European car maker Volkswagen is keeping quiet on the Australian release dates for its electric vehicle series, ID, but it says that within 10 years, EVs will make up half of new car sales and an electric SUV will be the focus for the local market.
The German auto group, which plans make and sell 22 million electric vehicles globally by 2030, launching 70 new models in that period, released its first vehicle in the ID series – the ID3 hatchback – just weeks ago.
Its local office has said previously confirmed to The Driven that Australia is definitely on the list to introduce electric vehicles from 2021-2022, and the latest comments from Volkswagen Group Australia product marketing manager Jeff Shafer are in line with the proposed electric vehicle targets proposed by Labor in the run-up to May’s federal election.
“When we look five to 10 years into the future, instead of seeing a very small percentage of sales we will see electric vehicle sales grow steadily over time to maybe … 40 or 50 per cent of sales by 2030,” Shafer told Which Car.
Shafer believes that these figures can be reached even without targets such as that offered by Labor (and which was so ignominiously ridiculed by the incumbent Coalition government despite its own carbon abatement forecasts accounting for a 25-50% uptake by 2030).
These figures are considerably more optimistic than those put forward by a report conducted for the Australian Renewable Energy Agency by Energeia in May 2018, which suggests that with no government intervention, the percentage of car sales that are electric will only hit 20% by 2030.
Price parity is key, says Shafer.
“The price premium has to come down and it is,” he said. “Once the up-front premium becomes more like a diesel premium traditionally, I think people will make a rational choice. That’s upon us in the next few years.”
Price parity for electric vehicles compared to internal combustion engine vehicles (ICE) is largely dependent on the cost of batteries coming down, as well as high upfront R&D costs being spread across EV model portfolios.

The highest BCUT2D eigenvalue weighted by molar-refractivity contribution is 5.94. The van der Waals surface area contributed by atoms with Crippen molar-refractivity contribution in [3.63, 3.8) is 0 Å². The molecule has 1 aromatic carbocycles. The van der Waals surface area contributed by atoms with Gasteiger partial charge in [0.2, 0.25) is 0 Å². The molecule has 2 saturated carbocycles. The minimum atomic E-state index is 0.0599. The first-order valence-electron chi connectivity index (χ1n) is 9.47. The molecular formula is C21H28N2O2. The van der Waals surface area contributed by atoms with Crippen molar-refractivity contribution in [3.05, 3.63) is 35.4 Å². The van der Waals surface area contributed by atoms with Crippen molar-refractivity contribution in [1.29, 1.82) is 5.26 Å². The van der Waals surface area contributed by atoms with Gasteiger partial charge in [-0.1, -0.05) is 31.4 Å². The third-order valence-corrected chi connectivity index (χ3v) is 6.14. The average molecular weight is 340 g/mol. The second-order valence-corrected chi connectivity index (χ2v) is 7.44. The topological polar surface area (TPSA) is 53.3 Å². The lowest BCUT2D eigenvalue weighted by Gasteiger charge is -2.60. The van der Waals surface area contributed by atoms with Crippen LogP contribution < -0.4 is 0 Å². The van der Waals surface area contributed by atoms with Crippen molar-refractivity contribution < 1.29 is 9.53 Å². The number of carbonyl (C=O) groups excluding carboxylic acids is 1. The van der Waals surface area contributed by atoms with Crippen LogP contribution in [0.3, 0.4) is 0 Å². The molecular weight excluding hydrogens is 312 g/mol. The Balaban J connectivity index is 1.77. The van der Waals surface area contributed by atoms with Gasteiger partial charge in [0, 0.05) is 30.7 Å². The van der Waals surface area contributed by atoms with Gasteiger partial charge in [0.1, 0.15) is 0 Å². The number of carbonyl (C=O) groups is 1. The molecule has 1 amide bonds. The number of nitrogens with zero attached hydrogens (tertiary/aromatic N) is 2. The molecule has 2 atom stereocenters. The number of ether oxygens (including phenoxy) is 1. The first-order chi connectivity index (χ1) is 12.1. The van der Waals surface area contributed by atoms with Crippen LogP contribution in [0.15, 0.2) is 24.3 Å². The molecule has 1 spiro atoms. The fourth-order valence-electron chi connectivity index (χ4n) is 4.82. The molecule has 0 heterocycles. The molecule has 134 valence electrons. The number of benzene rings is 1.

A report released in January by market analysis firm Deloitte predicts that the price of EVs will be comparable to ICE vehicles by 2022, although how quickly this will translate to the Australian market where there is no longer an established car manufacturing industry is yet to be seen.
As has been shown overseas, government policies – that would assist in making the case for moderate intervention and 50% EV sales by 2030 as in the graph above – have been to date key in accelerating uptake of zero emissions transport.
How much of the potential EV market in Australia can VW hope to claim?
With 56,620 vehicles sold by VW in Australia in 2018 according to V-Facts it currently accounts for around 5% of the Australian auto market, which favours large utility trucks and SUVs (models such as the Ford Range and Toyota Hilux regularly make the list for most popular models sold).
This is something Shafer recognises: “Where Australia’s at the moment, you’d have to say that an electric SUV is the product that would be most relevant. SUV works well with electric as well – you can position two motors if you want to go all-wheel drive.”
Could the ID Crozz, which is currently being tested on roads in the south of Europe, be the first model to reach Australian shores?
Volkswagen has definitively said that the e-Golf, which it sells in New Zealand and is one of the most popular EVs in Europe, will not come to Australia.
However, as VW Australia’s brand experience manager Kurt McGuiness has previously told The Driven, “We are definitely in interested in bringing EVs to Australia. We are still a few years off receiving them but will be part of an early international introduction of models around 2021-22.”
With a release timeline for the Crozz in Europe set for 2020, that would sit well with a release in Australia the following year.
Volkswagen Australia has been approached for comment and we will keep you updated.
Update: While VW Australia cannot confirm anything definite just yet, a spokesperson for the carmaker said in a note via email that, “the Crozz is of particular interest, and would be among the first ID models we would look to introduce.”
Bridie Schmidt is lead reporter for The Driven, sister site of Renew Economy. She specialises in writing about new technology and has been writing about electric vehicles for two years. She has a keen interest in the role that zero emissions transport has to play in sustainability and is co-organiser of the Northern Rivers Electric Vehicle Forum.